You are here
In many cases, mounting the heat exchanger is one of the easiest parts of system installation, especially if you buy a pre-packaged kit; you just put the module on the storage tank and tighten a few unions. However, you may decide to construct your own heat exchanger from individual parts. In any case, the first step is to install the storage tank, then attach the exchanger.
Good plumbing is a return on investment in itself. Proper plumbing, carefully planned and implemented with professional soldering and workmanship can last 100 years, so it's worth doing it right. If you're a newbie, you will want to either practice beforehand or employ a skilled professional.
Although it is usually preferable to connect your solar thermal space heating installation into a grid-tied system and have the two work together, it's not always possible. Some retrofits simply do not lend themselves to integration, so you will end up with two separate systems. They can still work together, just not to the same extent.
One of the oldest known man-made solar thermal space heating systems was built by the Romans, who constructed radiant floors for their bathhouses over 2,000 years ago. The systems heated the bathing water and the buildings by circulating hot air under the floors, then up through multiple chimneys. Today, radiant floors are not only the most comfortable heating system available, but the most economical – especially when tied into solar thermal heat generation!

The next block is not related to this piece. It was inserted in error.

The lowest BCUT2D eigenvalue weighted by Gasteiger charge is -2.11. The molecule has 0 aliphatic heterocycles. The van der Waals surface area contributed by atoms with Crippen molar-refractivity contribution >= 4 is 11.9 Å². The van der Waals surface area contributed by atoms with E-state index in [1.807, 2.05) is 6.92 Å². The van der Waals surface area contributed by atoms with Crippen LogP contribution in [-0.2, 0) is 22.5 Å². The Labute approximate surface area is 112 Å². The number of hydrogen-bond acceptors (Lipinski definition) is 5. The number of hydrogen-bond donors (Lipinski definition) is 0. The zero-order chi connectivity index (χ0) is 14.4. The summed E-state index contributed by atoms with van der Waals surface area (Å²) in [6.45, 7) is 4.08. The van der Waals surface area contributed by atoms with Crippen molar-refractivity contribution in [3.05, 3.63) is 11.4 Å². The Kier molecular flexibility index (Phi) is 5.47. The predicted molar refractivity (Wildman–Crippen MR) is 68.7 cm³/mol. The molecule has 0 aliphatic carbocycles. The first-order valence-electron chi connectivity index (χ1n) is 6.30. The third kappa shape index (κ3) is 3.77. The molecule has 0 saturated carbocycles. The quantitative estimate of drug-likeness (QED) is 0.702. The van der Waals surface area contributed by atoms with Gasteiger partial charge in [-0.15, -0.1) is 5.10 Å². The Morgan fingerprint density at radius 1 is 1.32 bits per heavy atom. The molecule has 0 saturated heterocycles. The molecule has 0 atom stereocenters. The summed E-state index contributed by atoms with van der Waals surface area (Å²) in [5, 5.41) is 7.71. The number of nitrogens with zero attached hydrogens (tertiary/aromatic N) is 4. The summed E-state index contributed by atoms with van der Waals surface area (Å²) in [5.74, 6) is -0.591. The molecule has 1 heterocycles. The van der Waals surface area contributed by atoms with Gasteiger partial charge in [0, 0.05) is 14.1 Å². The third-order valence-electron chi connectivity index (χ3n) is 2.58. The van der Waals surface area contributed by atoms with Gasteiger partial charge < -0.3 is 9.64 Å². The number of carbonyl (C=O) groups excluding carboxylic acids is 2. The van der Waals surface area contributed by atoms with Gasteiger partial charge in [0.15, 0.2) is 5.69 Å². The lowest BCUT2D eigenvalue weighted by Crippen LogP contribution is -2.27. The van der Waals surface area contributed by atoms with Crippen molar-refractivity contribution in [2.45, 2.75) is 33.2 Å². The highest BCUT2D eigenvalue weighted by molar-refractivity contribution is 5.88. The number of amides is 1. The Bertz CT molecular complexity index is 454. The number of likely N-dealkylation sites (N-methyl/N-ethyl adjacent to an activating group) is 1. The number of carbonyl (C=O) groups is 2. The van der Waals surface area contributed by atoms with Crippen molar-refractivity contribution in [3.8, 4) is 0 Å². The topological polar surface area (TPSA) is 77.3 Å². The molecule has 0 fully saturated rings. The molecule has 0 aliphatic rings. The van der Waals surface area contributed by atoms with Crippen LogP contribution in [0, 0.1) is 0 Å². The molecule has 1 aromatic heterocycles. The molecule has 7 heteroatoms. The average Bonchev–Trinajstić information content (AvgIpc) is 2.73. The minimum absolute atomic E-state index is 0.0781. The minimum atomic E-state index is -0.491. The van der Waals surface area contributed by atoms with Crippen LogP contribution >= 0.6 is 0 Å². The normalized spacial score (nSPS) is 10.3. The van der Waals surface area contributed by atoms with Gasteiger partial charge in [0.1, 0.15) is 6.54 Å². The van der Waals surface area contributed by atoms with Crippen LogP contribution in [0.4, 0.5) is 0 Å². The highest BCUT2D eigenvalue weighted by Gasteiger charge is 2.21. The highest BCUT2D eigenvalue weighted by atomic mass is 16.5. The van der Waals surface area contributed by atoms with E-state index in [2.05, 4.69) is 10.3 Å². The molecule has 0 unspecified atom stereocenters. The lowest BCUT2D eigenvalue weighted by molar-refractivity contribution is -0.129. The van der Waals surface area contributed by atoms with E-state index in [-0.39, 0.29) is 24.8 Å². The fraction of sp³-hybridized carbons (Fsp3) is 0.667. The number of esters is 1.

Active solar thermal installations come in two main types for space heating: liquid-based and air-based. The third type – high-mass systems – is completely different to active systems and deserves separate treatment.
High-mass installations use a sand bed or pit underneath the building and a network of Pex tubes to gather, store and deliver heat to a radiant floor. They are extremely economical to run and provide very comfortable heating for the whole home. Remember to complete your installation in spring, so that the system starts gathering heat as soon as possible!
The simpler option for solar thermal space heating is to install what's known as a "dump" system. In this setup, there is no storage tank: the collectors heat the domestic supply when the sun is shining and send that heat to some kind of liquid-to-air interface, such as a radiator, a baseboard heating unit or a fan convector.
Although they are extremely efficient and produce very comfortable radiant floor heating, high-mass solar thermal systems can be difficult to live with, especially at first. They require changes in habits and it may take a few years to figure out the optimal approach for your particular situation. This article will provide the background knowledge and some pointers to help you along the way.
Drainback systems work very well for space heating applications without storage because, once they reach the target temperature, they can just switch off. All the solar fluid drains out of the pipes and collectors, meaning there's no risk of overheating, even during very hot periods when the system is inactive all day.